UK

Wiley forfeits MBE for ‘bringing the honours system into disrepute’

The musician had been honoured for his services to music in the December 2017 New Year Honours list.

Rapper Wiley, real name Richard Kylea Cowie
Wiley Rapper Wiley, real name Richard Kylea Cowie (Yui Mok/PA)

Grime artist Wiley has forfeited his MBE for “bringing the honours system into disrepute”.

A list published to the Cabinet Office website said the award had been forfeited this month.

The musician, whose real name is Richard Cowie and who is often referred to as the Godfather of Grime, had been honoured for his services to music in the 2018 New Year Honours list.

In 2020 the musician was banned from X, still known as Twitter at the time, Facebook and Instagram for antisemitic comments.

Musician Wiley, also known as Richard Cowie Jnr, holds his MBE following an investiture ceremony at Buckingham Palace, London
Investitures at Buckingham Palace Musician Wiley, also known as Richard Cowie Jnr, holds his MBE following an investiture ceremony at Buckingham Palace, London

He was widely condemned for his posts on social media, including anti-Jewish posts on X and an Instagram video where he said “crawl out from under your little rocks and defend your Jewish privilege”.

In an interview with Sky News in the days following the backlash, Wiley insisted he was not racist and apologised for “generalising” in his tweets.

He told the broadcaster: “I just want to apologise for generalising and going outside of the people who I was talking to within the workspace and workplace I work in.

“My comments should not have been directed to all Jews or Jewish people.

“I want to apologise for generalising, and I want to apologise for comments that were looked at as antisemitic”.

His social media accounts on X and Instagram appear to have been deleted.

The Campaign Against Antisemitism (CAA), who called for the musician to be stripped of his MBE, said in a statement that the forfeiture was a “vindication” of their efforts.

On June 29 2023, according to the Crown Prosecution Service (CPS), he entered guilty pleas at London’s Snaresbrook Crown Court for an assault on an emergency worker and for criminal damage to property valued under £5,000.

He was given a one month prison sentence suspended for 12 months for each offence and was also ordered to pay the victim of the assault £470 in compensation, with a victim surcharge fee of £128, the CPS said.

Wiley at the investiture at Buckingham Palace
Investitures at Buckingham Palace Wiley at the investiture at Buckingham Palace

On receiving the MBE, Wiley, who was born in Bow, east London, said at the time that it was like receiving “the school grade I wanted and didn’t get”.

He told the PA news agency: “I’m honoured to be receiving an MBE.

“It feels like the school grade I wanted and didn’t get but now I’m finally there.”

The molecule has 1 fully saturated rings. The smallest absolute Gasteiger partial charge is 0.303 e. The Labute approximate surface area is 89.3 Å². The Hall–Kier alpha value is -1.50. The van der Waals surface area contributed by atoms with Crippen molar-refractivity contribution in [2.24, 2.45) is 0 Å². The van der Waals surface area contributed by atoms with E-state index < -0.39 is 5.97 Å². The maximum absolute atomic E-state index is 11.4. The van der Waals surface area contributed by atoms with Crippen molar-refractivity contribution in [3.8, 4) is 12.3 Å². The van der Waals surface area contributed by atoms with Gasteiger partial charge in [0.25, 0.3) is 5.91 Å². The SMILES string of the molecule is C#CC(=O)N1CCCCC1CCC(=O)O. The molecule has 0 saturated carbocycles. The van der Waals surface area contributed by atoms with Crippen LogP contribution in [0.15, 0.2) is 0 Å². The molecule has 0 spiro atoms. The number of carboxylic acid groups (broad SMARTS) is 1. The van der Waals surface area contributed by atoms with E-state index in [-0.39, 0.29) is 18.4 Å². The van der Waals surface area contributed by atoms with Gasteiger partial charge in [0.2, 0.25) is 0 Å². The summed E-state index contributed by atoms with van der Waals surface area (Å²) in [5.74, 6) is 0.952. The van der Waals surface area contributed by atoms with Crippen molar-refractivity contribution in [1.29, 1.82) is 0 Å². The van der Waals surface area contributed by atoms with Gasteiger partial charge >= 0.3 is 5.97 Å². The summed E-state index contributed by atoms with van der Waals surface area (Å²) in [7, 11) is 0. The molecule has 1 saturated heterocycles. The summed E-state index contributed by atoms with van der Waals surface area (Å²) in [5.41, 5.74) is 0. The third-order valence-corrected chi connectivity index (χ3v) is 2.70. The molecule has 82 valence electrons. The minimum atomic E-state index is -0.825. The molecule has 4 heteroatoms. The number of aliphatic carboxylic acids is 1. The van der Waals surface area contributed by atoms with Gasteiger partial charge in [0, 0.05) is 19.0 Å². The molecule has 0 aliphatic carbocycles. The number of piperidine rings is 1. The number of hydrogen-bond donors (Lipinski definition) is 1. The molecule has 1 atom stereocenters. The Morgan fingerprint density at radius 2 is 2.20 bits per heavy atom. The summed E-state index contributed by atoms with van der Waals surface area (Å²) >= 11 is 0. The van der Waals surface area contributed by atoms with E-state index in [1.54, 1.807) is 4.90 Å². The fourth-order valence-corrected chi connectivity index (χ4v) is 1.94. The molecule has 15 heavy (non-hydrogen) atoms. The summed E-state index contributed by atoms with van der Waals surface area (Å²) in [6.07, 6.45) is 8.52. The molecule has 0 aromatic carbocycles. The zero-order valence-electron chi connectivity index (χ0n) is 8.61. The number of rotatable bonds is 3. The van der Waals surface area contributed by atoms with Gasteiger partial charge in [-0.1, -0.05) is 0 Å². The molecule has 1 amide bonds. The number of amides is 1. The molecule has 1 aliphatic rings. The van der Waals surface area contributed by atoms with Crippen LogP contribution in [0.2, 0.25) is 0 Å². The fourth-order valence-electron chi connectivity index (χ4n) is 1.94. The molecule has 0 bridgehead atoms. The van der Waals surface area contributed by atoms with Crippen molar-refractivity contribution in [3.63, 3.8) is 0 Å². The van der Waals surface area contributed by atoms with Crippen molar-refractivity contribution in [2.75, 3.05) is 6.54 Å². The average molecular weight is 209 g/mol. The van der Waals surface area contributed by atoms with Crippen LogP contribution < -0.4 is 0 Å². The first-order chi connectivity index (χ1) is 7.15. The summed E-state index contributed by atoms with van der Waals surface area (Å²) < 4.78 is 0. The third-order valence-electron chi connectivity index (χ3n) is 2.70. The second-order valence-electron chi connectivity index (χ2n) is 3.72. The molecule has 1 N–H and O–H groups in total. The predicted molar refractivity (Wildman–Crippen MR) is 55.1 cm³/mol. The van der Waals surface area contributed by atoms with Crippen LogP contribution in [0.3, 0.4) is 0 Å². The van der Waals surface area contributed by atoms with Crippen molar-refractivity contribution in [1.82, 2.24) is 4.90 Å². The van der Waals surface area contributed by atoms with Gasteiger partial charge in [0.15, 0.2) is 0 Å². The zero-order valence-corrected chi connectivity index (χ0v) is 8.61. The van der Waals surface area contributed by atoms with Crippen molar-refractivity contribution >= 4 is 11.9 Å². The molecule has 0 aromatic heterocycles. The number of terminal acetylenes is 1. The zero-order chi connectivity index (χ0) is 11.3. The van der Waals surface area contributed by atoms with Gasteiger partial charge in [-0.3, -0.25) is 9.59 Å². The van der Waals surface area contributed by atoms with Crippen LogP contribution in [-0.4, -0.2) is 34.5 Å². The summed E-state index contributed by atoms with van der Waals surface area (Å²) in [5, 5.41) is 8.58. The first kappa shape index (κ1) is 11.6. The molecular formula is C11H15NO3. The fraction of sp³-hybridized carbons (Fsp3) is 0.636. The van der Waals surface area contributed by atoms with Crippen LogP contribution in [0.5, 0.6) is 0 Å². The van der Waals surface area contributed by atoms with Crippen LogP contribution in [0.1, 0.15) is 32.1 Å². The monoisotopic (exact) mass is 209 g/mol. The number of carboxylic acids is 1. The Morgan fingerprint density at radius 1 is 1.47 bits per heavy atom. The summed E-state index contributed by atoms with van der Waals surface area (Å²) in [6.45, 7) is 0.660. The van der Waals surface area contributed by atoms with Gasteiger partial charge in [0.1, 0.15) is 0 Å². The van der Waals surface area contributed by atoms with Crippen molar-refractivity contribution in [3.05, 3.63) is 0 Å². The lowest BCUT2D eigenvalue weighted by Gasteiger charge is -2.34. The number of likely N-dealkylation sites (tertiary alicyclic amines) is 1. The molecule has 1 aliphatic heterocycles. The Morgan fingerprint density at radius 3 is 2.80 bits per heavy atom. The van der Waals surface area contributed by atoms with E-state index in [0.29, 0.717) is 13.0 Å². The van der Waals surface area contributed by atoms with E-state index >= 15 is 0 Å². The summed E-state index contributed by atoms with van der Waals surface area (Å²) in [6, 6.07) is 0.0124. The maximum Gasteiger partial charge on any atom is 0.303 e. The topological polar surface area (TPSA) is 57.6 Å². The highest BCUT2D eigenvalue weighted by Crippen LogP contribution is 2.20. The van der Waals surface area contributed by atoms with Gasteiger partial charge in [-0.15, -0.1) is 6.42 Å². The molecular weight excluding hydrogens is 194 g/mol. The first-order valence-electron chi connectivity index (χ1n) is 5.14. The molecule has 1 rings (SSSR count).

The musician became known for combining rap with the prominent garage music scene of the 90s as well as Drum and Bass, resulting in some of the first ever grime beats, such as Eskimo.

His first taste of success came with garage collective Pay As U Go before forming the Roll Deep entourage which included future stars Dizzee Rascal and Tinchy Stryder.

They moved away from the garage sound and into grime and Wiley’s debut album, Treddin’ On Thin Ice, arrived in 2004, a year after Dizzee’s Mercury-winning Boy In Da Corner.

One of his most well-known tracks is Heatwave which became a summer anthem in August 2012 when it topped the UK singles chart.

In total he has had six top 10 tracks in the charts with offerings that include Wearing My Rolex (2008) and Reload featuring Chip (2013).

Wiley performs on the first day of the Wireless Festival, in Finsbury Park, north London
Wireless Festival – Day 1 – London Wiley performs on the first day of the Wireless Festival, in Finsbury Park, north London (Matt Crossick/PA)

In 2017 he was honoured at the NME Awards with an outstanding contribution to music award and returned to his grime roots with Godfather.

He followed this album with Godfather II in 2018 and completed the trilogy with The Godfather 3 in 2020.

Wiley has had online disputes with various artists throughout the years and mocked rapper Stormzy, who he said had commercialised the genre, for collaborating with pop singer Ed Sheeran.

In an interview with The Guardian in June 2020 he said he had spoken to the Croydon-born rapper about the Twitter spat and said they were “over it”.

“We’re over it now,” he said. “I’ve spoken to Stormzy, I’ve got love for him.

“I just wish he hadn’t jumped in the way to defend Ed; that’s the only reason it happened.

“Ed Sheeran, England’s golden boy – he can use you, but you’re not allowed to use him.”